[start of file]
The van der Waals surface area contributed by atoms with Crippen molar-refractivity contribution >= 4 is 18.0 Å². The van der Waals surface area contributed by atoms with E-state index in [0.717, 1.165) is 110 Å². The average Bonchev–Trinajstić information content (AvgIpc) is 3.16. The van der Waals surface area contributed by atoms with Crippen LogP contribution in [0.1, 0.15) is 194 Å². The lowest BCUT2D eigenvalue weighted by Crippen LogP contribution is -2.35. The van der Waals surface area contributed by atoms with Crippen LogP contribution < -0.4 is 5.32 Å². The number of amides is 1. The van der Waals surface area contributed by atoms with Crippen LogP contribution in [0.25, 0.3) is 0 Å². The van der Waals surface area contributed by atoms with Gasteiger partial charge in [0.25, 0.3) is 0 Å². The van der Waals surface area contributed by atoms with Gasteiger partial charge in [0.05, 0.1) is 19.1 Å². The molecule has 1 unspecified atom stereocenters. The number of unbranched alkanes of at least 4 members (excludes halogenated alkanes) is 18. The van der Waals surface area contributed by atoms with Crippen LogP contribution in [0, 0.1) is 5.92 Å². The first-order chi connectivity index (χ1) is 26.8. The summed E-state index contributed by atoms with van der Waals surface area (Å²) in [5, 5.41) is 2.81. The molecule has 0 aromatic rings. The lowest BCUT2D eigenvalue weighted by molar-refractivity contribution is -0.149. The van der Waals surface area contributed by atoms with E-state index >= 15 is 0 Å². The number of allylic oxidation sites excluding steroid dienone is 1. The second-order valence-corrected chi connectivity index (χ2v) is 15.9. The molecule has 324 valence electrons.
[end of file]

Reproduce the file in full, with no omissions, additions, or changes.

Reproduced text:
The van der Waals surface area contributed by atoms with Crippen molar-refractivity contribution >= 4 is 18.0 Å². The van der Waals surface area contributed by atoms with E-state index in [0.717, 1.165) is 110 Å². The average Bonchev–Trinajstić information content (AvgIpc) is 3.16. The van der Waals surface area contributed by atoms with Crippen LogP contribution in [0.1, 0.15) is 194 Å². The lowest BCUT2D eigenvalue weighted by Crippen LogP contribution is -2.35. The van der Waals surface area contributed by atoms with Crippen LogP contribution < -0.4 is 5.32 Å². The number of amides is 1. The van der Waals surface area contributed by atoms with Crippen LogP contribution in [0.25, 0.3) is 0 Å². The van der Waals surface area contributed by atoms with Gasteiger partial charge in [0.25, 0.3) is 0 Å². The van der Waals surface area contributed by atoms with Gasteiger partial charge in [0.05, 0.1) is 19.1 Å². The molecule has 1 unspecified atom stereocenters. The number of unbranched alkanes of at least 4 members (excludes halogenated alkanes) is 18. The van der Waals surface area contributed by atoms with Crippen LogP contribution in [0, 0.1) is 5.92 Å². The first-order chi connectivity index (χ1) is 26.8. The summed E-state index contributed by atoms with van der Waals surface area (Å²) in [5, 5.41) is 2.81. The molecule has 0 aromatic rings. The lowest BCUT2D eigenvalue weighted by molar-refractivity contribution is -0.149. The van der Waals surface area contributed by atoms with E-state index >= 15 is 0 Å². The number of allylic oxidation sites excluding steroid dienone is 1. The second-order valence-corrected chi connectivity index (χ2v) is 15.9. The molecule has 324 valence electrons.